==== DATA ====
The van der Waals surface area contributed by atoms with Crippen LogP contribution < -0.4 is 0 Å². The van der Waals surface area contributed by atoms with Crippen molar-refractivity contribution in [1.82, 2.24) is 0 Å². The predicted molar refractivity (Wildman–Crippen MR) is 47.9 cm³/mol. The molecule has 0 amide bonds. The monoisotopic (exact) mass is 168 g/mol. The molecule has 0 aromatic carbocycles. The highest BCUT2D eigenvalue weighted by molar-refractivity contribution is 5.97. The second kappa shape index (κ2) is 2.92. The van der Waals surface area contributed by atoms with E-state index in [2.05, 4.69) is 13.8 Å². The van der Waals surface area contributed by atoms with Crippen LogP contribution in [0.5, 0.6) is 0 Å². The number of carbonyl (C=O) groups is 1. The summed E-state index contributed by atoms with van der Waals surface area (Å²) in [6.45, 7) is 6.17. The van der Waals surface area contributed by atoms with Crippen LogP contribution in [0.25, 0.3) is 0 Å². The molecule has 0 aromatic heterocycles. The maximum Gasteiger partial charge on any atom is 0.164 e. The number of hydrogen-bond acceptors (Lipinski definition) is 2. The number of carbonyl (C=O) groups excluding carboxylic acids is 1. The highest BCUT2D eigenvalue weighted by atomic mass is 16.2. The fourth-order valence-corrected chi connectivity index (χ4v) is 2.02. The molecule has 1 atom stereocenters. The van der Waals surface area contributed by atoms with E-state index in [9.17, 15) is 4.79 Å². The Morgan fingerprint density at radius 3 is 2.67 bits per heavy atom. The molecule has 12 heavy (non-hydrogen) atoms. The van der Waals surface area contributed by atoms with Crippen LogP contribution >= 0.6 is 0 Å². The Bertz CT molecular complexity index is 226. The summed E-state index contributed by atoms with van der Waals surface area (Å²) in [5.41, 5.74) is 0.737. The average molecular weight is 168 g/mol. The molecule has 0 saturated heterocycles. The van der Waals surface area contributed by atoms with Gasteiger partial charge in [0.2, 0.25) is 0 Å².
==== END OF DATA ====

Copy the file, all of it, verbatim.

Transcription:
The van der Waals surface area contributed by atoms with Crippen LogP contribution < -0.4 is 0 Å². The van der Waals surface area contributed by atoms with Crippen molar-refractivity contribution in [1.82, 2.24) is 0 Å². The predicted molar refractivity (Wildman–Crippen MR) is 47.9 cm³/mol. The molecule has 0 amide bonds. The monoisotopic (exact) mass is 168 g/mol. The molecule has 0 aromatic carbocycles. The highest BCUT2D eigenvalue weighted by molar-refractivity contribution is 5.97. The second kappa shape index (κ2) is 2.92. The van der Waals surface area contributed by atoms with E-state index in [2.05, 4.69) is 13.8 Å². The van der Waals surface area contributed by atoms with Crippen LogP contribution in [0.5, 0.6) is 0 Å². The number of carbonyl (C=O) groups is 1. The summed E-state index contributed by atoms with van der Waals surface area (Å²) in [6.45, 7) is 6.17. The van der Waals surface area contributed by atoms with Crippen LogP contribution in [0.25, 0.3) is 0 Å². The molecule has 0 aromatic heterocycles. The maximum Gasteiger partial charge on any atom is 0.164 e. The number of hydrogen-bond acceptors (Lipinski definition) is 2. The number of carbonyl (C=O) groups excluding carboxylic acids is 1. The highest BCUT2D eigenvalue weighted by atomic mass is 16.2. The fourth-order valence-corrected chi connectivity index (χ4v) is 2.02. The molecule has 1 atom stereocenters. The van der Waals surface area contributed by atoms with E-state index in [9.17, 15) is 4.79 Å². The Morgan fingerprint density at radius 3 is 2.67 bits per heavy atom. The molecule has 12 heavy (non-hydrogen) atoms. The van der Waals surface area contributed by atoms with Crippen LogP contribution >= 0.6 is 0 Å². The Bertz CT molecular complexity index is 226. The summed E-state index contributed by atoms with van der Waals surface area (Å²) in [5.41, 5.74) is 0.737. The average molecular weight is 168 g/mol. The molecule has 0 saturated heterocycles. The van der Waals surface area contributed by atoms with Gasteiger partial charge in [0.2, 0.25) is 0 Å².